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Trams may be the Paris region's best-kept transportation secret, at least for visitors from abroad.
Paris and its environs now have four modern tram lines--including one in the city itself, the T3 line, which runs along the southern edge of Paris from the Pont du Garigliano (on the Seine in the 15th arrondissement) to the Porte d'Ivry Métro station (at the eastern edge of the 13th, a few blocks from the suburb of Ivry-sur-Seine).
The €310 million tramway opened in December, 2006, bringing streetcars back to Paris for the first time in nearly 70 years.
As a tourist, you probably won't use the trams frequently (if at all), but the T3 line might be useful when you're in the southern part of the city and need to get from east to west or vice versa. And the trams are worth seeing if you're interested in public transit or urban design.
In the large photo at the top of the page, you'll witness a distinguishing feature of the T3 line: a right-of-way that looks more like a strip of parkland than a transit route.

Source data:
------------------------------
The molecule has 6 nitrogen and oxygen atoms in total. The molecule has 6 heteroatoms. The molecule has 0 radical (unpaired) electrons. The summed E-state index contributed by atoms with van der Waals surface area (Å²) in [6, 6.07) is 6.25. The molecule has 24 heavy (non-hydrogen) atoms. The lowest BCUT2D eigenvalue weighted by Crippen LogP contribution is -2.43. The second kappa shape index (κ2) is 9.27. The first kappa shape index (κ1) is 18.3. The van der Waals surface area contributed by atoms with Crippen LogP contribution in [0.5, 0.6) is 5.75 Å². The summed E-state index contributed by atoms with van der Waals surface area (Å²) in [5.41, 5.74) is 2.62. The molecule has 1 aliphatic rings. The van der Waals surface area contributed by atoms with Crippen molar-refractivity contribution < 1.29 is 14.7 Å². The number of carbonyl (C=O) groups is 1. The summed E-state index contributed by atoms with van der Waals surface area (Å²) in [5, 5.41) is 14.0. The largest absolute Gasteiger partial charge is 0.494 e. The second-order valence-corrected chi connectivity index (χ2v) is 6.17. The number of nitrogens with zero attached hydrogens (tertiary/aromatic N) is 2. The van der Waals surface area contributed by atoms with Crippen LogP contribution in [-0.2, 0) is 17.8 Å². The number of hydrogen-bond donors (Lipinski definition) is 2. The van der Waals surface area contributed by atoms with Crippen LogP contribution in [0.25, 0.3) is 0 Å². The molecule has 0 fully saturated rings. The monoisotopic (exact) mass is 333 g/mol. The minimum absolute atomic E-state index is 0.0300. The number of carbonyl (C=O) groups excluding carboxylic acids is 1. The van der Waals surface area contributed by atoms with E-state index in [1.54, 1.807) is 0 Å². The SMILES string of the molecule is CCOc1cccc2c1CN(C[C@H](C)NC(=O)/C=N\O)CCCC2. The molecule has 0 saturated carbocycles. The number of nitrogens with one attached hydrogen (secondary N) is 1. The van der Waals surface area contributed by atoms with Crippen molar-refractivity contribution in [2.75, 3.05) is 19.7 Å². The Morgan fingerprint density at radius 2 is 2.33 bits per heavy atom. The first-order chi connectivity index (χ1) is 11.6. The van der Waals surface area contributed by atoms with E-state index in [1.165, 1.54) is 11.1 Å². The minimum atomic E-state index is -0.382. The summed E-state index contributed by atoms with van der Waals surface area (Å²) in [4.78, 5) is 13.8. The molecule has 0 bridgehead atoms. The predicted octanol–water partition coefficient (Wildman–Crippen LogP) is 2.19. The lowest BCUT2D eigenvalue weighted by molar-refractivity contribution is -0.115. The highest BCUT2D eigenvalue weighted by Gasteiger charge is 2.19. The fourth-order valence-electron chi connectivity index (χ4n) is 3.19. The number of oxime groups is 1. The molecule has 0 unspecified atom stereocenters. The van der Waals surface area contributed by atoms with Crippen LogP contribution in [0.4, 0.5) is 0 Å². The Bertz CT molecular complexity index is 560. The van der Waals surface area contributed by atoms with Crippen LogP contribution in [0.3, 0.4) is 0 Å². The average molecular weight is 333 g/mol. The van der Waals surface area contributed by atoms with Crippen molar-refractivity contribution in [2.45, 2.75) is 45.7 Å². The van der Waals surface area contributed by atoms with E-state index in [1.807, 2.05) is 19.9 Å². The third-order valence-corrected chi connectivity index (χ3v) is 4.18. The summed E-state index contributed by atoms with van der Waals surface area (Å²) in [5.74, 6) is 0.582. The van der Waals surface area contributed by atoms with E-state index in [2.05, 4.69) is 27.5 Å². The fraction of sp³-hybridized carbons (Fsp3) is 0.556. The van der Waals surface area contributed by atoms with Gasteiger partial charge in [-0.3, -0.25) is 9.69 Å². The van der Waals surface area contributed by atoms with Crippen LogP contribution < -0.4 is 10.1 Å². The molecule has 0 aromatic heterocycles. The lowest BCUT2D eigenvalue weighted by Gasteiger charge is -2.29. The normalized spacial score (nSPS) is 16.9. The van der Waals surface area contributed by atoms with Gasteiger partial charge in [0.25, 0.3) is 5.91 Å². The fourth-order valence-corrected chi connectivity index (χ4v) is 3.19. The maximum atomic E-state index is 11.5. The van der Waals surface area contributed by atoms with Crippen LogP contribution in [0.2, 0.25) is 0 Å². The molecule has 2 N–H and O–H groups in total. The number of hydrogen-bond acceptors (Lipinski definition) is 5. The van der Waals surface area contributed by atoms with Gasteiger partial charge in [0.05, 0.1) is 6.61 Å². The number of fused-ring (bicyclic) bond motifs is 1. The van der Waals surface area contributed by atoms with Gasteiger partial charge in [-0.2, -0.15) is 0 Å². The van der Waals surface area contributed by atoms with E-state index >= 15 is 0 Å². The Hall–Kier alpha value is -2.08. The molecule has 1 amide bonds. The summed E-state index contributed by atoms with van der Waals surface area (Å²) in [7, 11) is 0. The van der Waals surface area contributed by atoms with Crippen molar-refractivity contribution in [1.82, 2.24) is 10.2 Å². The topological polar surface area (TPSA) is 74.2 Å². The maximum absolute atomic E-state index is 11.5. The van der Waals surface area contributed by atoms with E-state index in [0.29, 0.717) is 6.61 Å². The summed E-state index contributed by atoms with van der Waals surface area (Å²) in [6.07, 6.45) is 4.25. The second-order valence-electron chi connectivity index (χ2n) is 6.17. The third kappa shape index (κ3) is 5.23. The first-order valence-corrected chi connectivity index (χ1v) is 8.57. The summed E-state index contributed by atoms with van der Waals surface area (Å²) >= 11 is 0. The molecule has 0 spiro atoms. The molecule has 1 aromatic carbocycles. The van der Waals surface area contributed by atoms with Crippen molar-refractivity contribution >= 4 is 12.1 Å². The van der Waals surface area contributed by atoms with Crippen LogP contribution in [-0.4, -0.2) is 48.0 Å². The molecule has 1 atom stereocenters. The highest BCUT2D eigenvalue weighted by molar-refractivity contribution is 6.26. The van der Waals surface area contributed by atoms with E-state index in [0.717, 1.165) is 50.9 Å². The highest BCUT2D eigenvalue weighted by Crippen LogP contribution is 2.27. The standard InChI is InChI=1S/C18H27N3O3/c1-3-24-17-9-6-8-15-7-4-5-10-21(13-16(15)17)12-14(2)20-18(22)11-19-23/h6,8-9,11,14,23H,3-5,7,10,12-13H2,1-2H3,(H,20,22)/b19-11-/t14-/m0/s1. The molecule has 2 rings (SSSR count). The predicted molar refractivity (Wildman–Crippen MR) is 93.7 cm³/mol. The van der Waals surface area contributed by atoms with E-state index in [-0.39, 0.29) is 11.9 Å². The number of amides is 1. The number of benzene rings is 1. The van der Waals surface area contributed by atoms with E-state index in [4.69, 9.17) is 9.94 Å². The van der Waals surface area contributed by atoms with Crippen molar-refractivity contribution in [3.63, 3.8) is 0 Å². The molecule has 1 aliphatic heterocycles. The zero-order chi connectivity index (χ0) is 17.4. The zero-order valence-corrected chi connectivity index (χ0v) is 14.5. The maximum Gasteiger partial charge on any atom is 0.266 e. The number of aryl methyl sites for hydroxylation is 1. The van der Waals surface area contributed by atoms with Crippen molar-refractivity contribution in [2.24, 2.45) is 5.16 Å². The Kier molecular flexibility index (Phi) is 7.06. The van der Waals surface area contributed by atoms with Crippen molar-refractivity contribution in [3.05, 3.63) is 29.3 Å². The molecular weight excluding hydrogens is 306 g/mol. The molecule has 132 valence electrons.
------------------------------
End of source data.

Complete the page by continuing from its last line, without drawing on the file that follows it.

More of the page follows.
The grassy strip with tracks is typical of Europe's newest tramways and LRT (Light Rail Transit) lines, such as those in Bordeaux and Porto, where groundskeepers often work alongside track-maintenance crews in outlying neighborhoods and suburbs.
Paris trams run from early morning until late evening. During the day, intervals between trams are normally 5 to 7 minutes.
Buy tickets from automated machines on the platforms, or use any of the RATP tickets and passes that are valid on the Paris Métro and public buses.
Be sure to stamp your ticket in the validating machine when boarding the tram.
The state-of-the-art trams are designed for easy access by mobility-impaired passengers, including travelers in wheelchairs.
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